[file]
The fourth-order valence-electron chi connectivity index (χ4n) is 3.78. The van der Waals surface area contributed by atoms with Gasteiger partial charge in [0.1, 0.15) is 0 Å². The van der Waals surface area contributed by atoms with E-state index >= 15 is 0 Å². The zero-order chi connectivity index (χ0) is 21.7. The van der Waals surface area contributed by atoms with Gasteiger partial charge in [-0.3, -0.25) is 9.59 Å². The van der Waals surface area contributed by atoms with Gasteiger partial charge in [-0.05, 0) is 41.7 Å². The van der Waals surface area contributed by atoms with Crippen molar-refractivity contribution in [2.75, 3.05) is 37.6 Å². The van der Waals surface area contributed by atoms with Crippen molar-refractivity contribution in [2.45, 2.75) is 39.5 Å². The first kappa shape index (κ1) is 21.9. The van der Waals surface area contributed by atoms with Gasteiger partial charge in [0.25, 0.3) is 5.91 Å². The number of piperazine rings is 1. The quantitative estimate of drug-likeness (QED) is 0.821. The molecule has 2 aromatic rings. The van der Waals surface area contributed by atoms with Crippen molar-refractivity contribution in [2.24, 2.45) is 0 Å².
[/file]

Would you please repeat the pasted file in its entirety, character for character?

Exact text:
The fourth-order valence-electron chi connectivity index (χ4n) is 3.78. The van der Waals surface area contributed by atoms with Gasteiger partial charge in [0.1, 0.15) is 0 Å². The van der Waals surface area contributed by atoms with E-state index >= 15 is 0 Å². The zero-order chi connectivity index (χ0) is 21.7. The van der Waals surface area contributed by atoms with Gasteiger partial charge in [-0.3, -0.25) is 9.59 Å². The van der Waals surface area contributed by atoms with Gasteiger partial charge in [-0.05, 0) is 41.7 Å². The van der Waals surface area contributed by atoms with Crippen molar-refractivity contribution in [2.75, 3.05) is 37.6 Å². The van der Waals surface area contributed by atoms with Crippen molar-refractivity contribution in [2.45, 2.75) is 39.5 Å². The first kappa shape index (κ1) is 21.9. The van der Waals surface area contributed by atoms with Gasteiger partial charge in [0.25, 0.3) is 5.91 Å². The number of piperazine rings is 1. The quantitative estimate of drug-likeness (QED) is 0.821. The molecule has 2 aromatic rings. The van der Waals surface area contributed by atoms with Crippen molar-refractivity contribution in [2.24, 2.45) is 0 Å².